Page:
I started a daily yoga practice in 2006 and have practiced every morning since (with a few medically necessary exceptions).
I started my daily practice when I spent 2 weeks away from my wife and son for the first time since he was born in 2000. I had moved back to California to start my first law firm job and the family would follow me two weeks later. Finishing law school at almost 40 years old, with a profoundly disabled son and no saving, the pressure to succeed at my new job felt intense. And I was worried about my wife and my fragile son thousands of miles away.
I had been doing yoga for a year and had already seen how it could help with stress and anxiety. Yoga teachers, articles and books had praised the importance of daily practice. So when faced with this new stress, I decided to start my own daily practice. Since then my morning practice has become like an anchor for my self: it is the foundation for my mental and physical fitness and allows me to start each day with a little more clarity and focus. Like all aspects of yoga, just having a morning practice of asana is not enough — but it sure helps with the rest of the day!
And it’s not as hard as it sounds. Here are some key tips:
- You don’t have to go to a yoga studio class every day — that’s too expensive, too time consuming and if you are not careful, can be too stressful on the body.
- Set a minimum time though. My minimum is 20 minutes of asana and 12 of pranayama.
- Podcasts and online classes are great! And there are a lot of 20 minute ones! Yogadownload.com has a 20-minute podcast with — as of today — 100 different 20-minute yoga classes. I also use Giamtv.com – but there are tons of them out there. It helps keep it interesting to find new classes to try.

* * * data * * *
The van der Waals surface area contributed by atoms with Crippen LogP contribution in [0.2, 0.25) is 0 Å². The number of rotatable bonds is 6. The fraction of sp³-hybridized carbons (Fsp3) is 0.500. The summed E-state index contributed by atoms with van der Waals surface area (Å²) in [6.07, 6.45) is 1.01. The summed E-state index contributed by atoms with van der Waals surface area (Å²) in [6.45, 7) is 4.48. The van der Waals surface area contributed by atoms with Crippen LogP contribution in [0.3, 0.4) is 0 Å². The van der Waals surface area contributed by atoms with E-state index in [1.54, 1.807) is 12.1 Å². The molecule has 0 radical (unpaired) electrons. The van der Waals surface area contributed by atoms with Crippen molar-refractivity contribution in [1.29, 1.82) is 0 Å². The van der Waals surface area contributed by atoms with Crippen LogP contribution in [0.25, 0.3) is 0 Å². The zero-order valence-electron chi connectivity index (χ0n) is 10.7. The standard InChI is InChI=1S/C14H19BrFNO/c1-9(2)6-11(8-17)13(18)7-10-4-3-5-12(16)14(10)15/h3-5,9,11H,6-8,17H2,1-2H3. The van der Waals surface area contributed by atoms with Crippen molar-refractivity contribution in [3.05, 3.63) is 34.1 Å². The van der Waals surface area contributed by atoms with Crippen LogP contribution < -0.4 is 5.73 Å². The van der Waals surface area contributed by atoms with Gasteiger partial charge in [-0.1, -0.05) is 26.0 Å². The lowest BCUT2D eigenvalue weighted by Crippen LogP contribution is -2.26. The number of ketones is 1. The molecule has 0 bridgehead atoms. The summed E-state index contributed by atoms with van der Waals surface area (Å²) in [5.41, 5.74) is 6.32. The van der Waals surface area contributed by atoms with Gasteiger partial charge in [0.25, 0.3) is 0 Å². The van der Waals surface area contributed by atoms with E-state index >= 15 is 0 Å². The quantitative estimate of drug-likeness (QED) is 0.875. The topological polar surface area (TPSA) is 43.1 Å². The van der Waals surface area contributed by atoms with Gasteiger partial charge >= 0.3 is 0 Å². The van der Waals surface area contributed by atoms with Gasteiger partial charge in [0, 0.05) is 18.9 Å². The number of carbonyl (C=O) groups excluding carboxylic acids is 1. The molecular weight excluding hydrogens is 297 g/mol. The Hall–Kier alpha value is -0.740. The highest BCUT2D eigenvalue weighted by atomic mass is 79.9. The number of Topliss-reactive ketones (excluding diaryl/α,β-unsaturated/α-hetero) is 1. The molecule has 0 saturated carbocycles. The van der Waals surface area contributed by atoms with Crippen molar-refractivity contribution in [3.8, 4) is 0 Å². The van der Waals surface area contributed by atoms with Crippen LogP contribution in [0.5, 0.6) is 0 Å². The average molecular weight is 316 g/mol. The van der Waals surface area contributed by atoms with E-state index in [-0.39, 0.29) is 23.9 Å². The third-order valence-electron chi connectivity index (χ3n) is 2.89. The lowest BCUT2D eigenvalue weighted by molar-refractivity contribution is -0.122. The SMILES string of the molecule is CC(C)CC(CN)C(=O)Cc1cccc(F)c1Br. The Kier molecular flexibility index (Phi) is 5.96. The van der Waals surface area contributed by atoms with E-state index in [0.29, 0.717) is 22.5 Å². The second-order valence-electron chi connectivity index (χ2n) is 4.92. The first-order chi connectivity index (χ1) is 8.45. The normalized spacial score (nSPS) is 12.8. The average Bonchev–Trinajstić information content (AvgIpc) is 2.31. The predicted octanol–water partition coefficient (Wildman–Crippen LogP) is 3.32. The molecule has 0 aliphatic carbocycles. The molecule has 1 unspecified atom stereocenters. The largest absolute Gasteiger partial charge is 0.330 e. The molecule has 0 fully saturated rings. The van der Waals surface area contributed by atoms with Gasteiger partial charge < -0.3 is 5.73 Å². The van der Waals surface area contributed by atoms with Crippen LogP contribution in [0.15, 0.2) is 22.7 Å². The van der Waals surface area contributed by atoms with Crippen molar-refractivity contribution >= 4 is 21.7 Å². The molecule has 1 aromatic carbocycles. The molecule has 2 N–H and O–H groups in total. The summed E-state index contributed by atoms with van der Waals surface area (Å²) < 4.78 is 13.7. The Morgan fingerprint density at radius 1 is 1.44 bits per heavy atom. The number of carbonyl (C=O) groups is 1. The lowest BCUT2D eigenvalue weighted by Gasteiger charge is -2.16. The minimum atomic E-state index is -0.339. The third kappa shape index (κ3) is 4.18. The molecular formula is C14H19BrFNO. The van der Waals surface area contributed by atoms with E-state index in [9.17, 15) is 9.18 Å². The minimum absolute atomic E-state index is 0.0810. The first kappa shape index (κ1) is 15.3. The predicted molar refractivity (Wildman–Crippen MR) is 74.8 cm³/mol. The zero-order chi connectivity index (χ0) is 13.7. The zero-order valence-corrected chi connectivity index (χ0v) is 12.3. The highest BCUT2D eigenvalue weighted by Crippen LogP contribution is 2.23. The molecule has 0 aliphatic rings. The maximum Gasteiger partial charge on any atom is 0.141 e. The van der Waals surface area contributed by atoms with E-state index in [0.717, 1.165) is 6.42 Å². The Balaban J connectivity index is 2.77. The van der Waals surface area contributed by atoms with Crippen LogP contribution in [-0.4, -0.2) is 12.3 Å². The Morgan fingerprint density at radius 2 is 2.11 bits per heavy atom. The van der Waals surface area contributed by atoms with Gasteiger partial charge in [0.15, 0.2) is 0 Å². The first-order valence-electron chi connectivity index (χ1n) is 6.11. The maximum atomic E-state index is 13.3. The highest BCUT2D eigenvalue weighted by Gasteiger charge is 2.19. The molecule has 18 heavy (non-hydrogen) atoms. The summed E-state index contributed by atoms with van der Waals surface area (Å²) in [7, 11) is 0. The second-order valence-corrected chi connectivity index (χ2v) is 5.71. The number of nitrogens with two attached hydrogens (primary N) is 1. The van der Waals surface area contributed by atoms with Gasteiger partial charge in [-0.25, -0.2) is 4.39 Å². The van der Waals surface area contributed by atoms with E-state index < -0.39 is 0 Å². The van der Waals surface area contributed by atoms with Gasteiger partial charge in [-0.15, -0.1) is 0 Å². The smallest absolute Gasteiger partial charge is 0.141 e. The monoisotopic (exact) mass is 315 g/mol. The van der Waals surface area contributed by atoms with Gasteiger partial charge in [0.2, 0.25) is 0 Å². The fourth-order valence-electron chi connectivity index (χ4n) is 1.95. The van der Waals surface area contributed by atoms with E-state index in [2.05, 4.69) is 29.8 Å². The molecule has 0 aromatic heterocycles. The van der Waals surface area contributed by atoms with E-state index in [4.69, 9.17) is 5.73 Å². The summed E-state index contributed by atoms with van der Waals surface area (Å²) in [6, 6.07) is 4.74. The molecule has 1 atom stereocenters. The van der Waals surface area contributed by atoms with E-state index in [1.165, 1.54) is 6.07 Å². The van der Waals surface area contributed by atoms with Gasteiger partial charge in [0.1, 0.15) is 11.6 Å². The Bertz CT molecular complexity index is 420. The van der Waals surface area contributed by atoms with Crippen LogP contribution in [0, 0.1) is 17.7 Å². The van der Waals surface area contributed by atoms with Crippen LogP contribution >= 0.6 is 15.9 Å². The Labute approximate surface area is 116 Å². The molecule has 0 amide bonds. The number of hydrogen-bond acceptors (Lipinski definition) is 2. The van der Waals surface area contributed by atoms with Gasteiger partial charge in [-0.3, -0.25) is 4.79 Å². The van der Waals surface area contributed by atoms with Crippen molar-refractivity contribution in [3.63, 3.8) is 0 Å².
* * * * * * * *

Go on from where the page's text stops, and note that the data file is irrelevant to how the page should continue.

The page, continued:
- Don’t always practice at home though — working with a teacher is important. I try to go to at least 2 and often up to 4 classes at a yoga studio per week, but when I started 1 in-person class a week was enough.
- For me, it’s important to get the yoga out of the way before anything else in the morning — at first, because I might not do the yoga if I ran out of time, and now because I am so used to yoga as my first step of the day that I do not function or communicate as well until after my practice. But other people I talk to prefer a noon practice or one in the afternoon. You need something that works with your body and your rhythm; but something that you can fit in at the same time every day.
- One great thing about practicing daily is that you don’t have to push hard on every practice — feel ok about doing a slow restorative class occasionally, or even spending 5 minutes each practicing cobbler’s pose, shoulder stand, bridge pose and shivasana.
- Come up with your own favorite routines and practice to your favorite music, but don’t let them become so routine that you lose your mindfulness– make sure to always keep your mind on the poses.